Following a review of industry practices, the report identifies 6 key areas of inconsistent approaches and practices which have led to significant variation in fees and costs disclosure across the industry. ASIC considers that these inconsistent approaches and practices mean that investors cannot meaningfully compare different products, thereby limiting their ability to make informed decisions about their investments and potentially reducing confidence in the superannuation and managed investments industry.
ASIC’s 6 key focus areas for fees & costs disclosure
- Reporting of fees in underlying investments. ASIC has identified that some funds do not look beyond the fees paid at the first underlying investment vehicle. Others limit disclosure to the fees and costs of the underlying manager rather than also considering the fees and costs associated with the underlying fund itself. According to ASIC, “under-reporting of fees and costs associated with interposing entities is potentially the largest contributor to the under-reporting of fees and cost”.
- Quality of data available used for calculating fees and costs. In particular obtained from investment managers or underlying fund managers. Ensuring consistent quality of data will improve comparability of different products.
- Incorrect treatment of management costs as transaction costs, which are then not reflected in the indirect cost ratio, which ASIC considers to be a key disclosure element designed to enable investors to compare investments. For example, in ASIC’s view, the cost of maintaining a derivatives position should be treated as a management cost or an indirect cost, rather than a transaction cost.
- Performance Fees. ASIC has identified varying approaches within the industry in relation to performance fee disclosure, including in relation to estimated performance fees, treatment of clawbacks and the impact of timing for payment.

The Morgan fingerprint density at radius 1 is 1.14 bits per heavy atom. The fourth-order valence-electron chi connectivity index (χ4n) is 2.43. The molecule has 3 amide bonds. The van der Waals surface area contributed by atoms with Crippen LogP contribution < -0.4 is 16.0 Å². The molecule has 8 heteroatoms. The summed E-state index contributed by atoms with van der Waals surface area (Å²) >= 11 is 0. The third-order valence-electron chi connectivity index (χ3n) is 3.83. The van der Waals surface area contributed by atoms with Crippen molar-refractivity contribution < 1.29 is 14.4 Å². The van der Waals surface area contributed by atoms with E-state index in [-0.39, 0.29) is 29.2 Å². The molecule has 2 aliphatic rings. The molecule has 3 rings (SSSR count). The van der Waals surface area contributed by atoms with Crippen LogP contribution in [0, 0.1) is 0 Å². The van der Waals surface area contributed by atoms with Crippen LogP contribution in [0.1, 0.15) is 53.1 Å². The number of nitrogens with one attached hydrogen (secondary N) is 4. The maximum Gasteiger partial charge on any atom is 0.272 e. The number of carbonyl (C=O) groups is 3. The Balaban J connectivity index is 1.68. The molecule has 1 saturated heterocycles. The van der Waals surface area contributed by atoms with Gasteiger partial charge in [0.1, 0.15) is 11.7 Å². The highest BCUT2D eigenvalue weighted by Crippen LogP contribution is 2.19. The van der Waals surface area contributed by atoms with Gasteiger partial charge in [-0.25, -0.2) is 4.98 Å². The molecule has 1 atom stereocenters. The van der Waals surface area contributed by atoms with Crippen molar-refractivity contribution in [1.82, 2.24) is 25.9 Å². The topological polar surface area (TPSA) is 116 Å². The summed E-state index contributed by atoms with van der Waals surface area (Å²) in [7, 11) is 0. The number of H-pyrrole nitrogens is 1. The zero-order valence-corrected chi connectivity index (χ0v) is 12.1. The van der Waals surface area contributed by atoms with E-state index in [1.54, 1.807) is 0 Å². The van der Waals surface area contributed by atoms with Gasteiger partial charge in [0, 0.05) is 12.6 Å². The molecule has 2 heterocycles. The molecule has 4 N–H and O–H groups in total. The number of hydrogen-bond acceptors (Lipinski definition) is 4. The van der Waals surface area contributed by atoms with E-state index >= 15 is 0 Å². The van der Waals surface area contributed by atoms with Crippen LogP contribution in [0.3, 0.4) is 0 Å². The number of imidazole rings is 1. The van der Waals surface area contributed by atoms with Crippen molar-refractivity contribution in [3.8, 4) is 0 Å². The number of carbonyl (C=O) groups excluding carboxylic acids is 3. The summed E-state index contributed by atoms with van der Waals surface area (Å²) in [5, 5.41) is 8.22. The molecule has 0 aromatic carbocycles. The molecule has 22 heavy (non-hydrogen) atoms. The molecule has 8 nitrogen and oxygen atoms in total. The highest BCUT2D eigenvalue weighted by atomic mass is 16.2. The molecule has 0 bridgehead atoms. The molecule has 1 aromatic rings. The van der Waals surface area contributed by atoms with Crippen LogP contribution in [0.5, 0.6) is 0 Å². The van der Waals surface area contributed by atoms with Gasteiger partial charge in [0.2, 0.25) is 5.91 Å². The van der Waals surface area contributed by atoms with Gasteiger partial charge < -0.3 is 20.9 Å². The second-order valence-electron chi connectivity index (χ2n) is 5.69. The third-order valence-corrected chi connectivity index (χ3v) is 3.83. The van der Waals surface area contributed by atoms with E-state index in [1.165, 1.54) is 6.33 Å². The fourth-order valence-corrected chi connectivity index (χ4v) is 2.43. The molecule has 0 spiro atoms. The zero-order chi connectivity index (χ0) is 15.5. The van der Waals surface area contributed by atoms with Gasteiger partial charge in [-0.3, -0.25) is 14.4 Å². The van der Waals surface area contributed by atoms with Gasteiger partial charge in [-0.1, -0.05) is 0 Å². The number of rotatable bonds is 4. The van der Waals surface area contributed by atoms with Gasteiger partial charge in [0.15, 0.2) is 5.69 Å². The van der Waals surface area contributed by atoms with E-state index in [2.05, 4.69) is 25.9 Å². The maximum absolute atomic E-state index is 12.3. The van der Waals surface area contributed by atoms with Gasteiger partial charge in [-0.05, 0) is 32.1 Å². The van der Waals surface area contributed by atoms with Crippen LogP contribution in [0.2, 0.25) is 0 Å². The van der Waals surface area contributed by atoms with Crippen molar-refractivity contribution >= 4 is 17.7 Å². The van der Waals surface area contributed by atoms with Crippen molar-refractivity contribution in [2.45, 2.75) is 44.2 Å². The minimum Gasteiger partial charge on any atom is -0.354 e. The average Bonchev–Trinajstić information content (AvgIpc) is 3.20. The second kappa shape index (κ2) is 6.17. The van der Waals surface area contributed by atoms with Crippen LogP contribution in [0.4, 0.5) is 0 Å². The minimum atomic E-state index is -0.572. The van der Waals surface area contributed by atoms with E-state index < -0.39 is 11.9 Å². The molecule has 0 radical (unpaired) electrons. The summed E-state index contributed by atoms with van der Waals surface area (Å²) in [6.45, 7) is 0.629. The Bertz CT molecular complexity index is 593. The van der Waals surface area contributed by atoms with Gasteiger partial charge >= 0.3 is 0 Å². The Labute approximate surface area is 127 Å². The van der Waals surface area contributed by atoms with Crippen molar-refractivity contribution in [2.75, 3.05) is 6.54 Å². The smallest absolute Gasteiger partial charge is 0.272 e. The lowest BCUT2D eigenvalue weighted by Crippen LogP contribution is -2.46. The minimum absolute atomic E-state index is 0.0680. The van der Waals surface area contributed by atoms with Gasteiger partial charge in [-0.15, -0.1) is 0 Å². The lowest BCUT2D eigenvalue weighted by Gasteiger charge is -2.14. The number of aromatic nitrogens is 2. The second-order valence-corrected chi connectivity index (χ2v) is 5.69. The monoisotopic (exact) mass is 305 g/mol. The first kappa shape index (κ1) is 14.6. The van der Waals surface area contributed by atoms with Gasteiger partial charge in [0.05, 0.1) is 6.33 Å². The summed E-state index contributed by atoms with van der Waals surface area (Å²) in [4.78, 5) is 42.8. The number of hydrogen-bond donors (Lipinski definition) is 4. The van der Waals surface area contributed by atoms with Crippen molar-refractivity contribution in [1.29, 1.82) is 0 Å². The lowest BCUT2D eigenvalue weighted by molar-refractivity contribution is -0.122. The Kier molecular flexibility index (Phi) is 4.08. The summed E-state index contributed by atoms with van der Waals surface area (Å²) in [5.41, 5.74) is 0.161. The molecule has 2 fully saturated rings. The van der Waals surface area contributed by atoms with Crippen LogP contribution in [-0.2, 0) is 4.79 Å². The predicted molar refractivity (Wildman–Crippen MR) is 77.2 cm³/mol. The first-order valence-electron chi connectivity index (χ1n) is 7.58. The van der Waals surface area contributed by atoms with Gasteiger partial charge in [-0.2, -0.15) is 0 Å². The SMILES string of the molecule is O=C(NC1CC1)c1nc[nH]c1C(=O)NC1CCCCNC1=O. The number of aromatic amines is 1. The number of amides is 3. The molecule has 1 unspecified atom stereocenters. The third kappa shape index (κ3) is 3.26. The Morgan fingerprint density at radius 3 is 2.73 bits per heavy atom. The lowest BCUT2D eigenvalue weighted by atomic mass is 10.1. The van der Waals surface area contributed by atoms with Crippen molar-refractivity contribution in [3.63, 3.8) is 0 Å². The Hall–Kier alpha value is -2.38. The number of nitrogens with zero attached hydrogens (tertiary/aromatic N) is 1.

- Tax treatment of fees and costs. To meaningfully compare products, ASIC’s view is that issuers must apply the same tax treatment for fees and costs.
- Insurance costs disclosure for super funds offering insurance varies significantly, impacting the investors’ ability to compare coverage and premium payments across super funds.
What is ASIC proposing to do?
ASIC acknowledges that further guidance is required. It has committed to:
- consult with industry on the definition of “indirect costs” for superannuation funds and “management costs” for managed investment products. ASIC proposes to issue a Class Order to clarify these definitions following industry consultation;
- update RG 97 Disclosing fees and costs in PDSs and periodic statements this financial year, following industry consultation;
- review the key fee and cost disclosure requirements in the Corporations Regulations 2001 to clarify requirements and improve consistency, and consult with industry to the extent required; and
- consult with industry on ways in which disclosure of insurance offered through superannuation funds can be improved.
In addition to the above, ASIC is encouraging industry to develop industry standards to ensure consistency and common interpretations on fee and cost disclosure.
Extension of “facilitative approach” period
ASIC has indicated that fee and cost disclosure requirements will be one of its key considerations when conducting surveillance of disclosure practices. However, for the period to 30 June 2015, it has agreed to take a facilitative approach to compliance with the fee and cost disclosure requirements for both superannuation funds and managed investment products. It will take a measured approach in the case of inadvertent breaches or where systems changes are undertaken, provided industry participants make reasonable efforts to comply with such requirements.
A copy of ASIC Media Release14-158MR “ASIC reports on fee disclosure practices for super and management investments” can be accessed here (the page also has a link to Report 398: Fee and cost disclosure: Superannuation and managed investment products).